Parsons 1974), or behavior (Hoffman 1987). The findings of such studies often help
explain differences in species' frequencies associated with particular localities and with
seasonal or other environmental changes. One pair of sibling species Drosophila
melanogaster and D. simlans, has been widely studied due, at lepst in part, to the fact
that they are cosmopolitan in distribution and comrnensal with humans. These species
are the focus of
this
project as weil.
The present paper deals with the effeds of radiation on viability, namely egg to adult
survival.
Our
interest in radiation
sedviiy
stems from the faa that not only are the long
term, multi-generation effeds of radiation a consequence of the indudion of mutations,
but even short ter-
life-time effeds are often the resdt of damage to the individual's
genome.
Vibility
is
used
as the criterion by
which
to measure radiation sensitivity
because egg to addt swival represents the sum of chailenges that must be overcome
before sexuai maturity and reproduction
can
be achieved.
We have colleded and studied
the
Dmsophila at two sites in the area of Laguna
Verde, Veracruz, Mexico. Laguna Verde
is
on the Gulf of Mexico, at longitude 96' 24'
30" W and latitude
19O
43'
24"
N, about 75 Km north of the city of Veracruz. It is the
location of the country's fust nuclear power plant. The prevailing wind flow
in
this area
is
from North to South. CoUection Site-1
is
located 1350 meters,
292'
WNW, from the
center of the nuclear reactors. Site-11
is
located 350meters, 21S0SSW, from the reactors.
Site-1 is 1320 meters, 309OWNW, from Site-11. At the time of the coilections, the power
plant had not yet gone "on-line". In addition to supplying us with information of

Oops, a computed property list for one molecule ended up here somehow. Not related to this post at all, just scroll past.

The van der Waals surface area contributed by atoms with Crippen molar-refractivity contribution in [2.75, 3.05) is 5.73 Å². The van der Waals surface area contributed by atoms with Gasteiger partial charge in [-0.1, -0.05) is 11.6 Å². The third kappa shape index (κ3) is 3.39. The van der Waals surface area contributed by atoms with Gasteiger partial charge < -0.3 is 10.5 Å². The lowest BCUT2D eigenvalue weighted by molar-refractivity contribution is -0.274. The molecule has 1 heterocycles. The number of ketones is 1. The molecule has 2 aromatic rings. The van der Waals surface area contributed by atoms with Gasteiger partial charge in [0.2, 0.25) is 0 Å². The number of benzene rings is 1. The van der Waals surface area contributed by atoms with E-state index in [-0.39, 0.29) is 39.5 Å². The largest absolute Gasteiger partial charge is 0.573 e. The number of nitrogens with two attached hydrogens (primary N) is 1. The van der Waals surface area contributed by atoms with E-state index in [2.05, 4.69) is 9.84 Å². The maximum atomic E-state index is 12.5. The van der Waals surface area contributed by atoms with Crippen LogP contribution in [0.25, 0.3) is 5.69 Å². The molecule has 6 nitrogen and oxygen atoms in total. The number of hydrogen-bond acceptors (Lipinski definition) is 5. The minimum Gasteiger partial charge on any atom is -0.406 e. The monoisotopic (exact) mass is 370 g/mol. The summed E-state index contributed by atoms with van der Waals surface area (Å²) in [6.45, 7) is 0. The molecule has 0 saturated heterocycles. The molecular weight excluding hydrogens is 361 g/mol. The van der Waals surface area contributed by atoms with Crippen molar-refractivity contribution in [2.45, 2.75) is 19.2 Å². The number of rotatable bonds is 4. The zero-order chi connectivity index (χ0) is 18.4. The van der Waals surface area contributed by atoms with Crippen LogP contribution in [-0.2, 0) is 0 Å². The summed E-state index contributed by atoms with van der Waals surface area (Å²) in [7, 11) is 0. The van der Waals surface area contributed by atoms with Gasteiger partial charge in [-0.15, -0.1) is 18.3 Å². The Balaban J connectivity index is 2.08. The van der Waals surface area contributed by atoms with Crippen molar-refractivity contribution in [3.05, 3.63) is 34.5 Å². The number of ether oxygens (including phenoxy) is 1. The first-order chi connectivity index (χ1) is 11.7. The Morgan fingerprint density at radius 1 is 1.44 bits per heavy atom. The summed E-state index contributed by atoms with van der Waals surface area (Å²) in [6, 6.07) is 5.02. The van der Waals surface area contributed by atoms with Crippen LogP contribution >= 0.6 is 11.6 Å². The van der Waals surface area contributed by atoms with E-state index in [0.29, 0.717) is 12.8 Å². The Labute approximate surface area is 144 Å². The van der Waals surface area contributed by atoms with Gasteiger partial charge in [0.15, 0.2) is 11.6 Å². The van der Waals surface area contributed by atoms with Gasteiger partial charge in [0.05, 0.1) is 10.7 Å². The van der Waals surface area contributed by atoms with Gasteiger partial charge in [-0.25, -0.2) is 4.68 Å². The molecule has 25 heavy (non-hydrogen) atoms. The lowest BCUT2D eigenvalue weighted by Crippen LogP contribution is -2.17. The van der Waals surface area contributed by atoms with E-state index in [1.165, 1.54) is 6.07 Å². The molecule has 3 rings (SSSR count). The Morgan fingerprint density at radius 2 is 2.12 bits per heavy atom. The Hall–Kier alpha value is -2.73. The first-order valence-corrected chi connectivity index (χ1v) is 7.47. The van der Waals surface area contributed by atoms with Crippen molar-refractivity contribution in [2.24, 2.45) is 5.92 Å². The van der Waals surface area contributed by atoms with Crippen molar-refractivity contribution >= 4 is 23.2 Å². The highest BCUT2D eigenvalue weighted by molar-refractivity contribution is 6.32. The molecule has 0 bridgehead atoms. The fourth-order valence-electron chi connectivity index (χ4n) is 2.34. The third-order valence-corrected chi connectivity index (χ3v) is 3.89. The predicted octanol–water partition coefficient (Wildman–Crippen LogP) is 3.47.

importance for an understanding of the radiation sensitivity of sibling species, it is
expected that thc data obtained through an exíended study of these populations will
I~I:l:l:<.'I'S
01:
RADIA'I'ION ON VIABILiTY OF Droaophil.
indicatc what, if any, arc thc viability cffccts of the operation of the nuclear reactors on
surrounding populations.
MATERIAL AND METHODS
Thc flics uscd in thc prcscnt cxperimcnts came from isofcmale lines, each line consisting
oí thc dcsccndants oí cithcr an individual D.
melanogaster
or
D. simulans
female that
hüd matcd in thc wild. Flics wcrc collcctcd at Sitc-1 in July, 1986 (hcreafter referrcd to
as collcction 1-W7) and tcstcd in Scptcmber, 1986. Onc group of flies was collectcd at
Sitc-11 in January, 1987 (11-8701) and tcstcd in March, 1987, whereas a sewnd group was
collcctcd in July, 1987 (11-8707) and tcstcd id August, 1987.
Cornmcal-agar mcciium plus ycast was used as food, and the flies wcre maintained
at 24
OC.
Twcnty males and 20 fcmalcs from each isofcmale linc were placed togethcr in
individual cmpty bottlcs. Thcsc wcrc thcn invcrtcd ovcr pctri dishes (4.8 cm diameter)
into which a thin laycr oí food mcdium containing powdcrcd charcoal had been poured.
Thc femalcs werc allowcd to oviposit for a pcriod of two hours. At thc cnd of that time,
the pctri dishcs wcrc rcmovcd, covcrcd, and carricd to the nearby radiation facilitywithin
the Nuclear Ccntcr oí Mcxico. Thcrc thc cggs wcre cxposcd to 4.0,ó.O or 8.0 Gy (1 Gy
=
100 Rads). A fourth sci oí cggs from cach isofcmalc line of both species was an
unirradiatcd transportation control.
Radiation was dclivcrcd by a ~icks-RU~
2000 (Vickers Radiation Company, Swin-
don, England) at a ratc oí 0.06 Gy of gamma rays pcr sccond. In thc Vicks-Rad 2000,
spccimens are placcd in a ccntral cylindcr anci lowcrcd into a ring-shagd "CO
source
for uniform irradiation. At the time of irradation, the activity of the
Co source was
2.785 x 1012 Bq (75 Ci).
After thc radiation procedurc was completed, the egg-containing petri dishes were
rcturncd to thc Iüboratory, and 80 cggs wcre transferred from cach pctri dish to a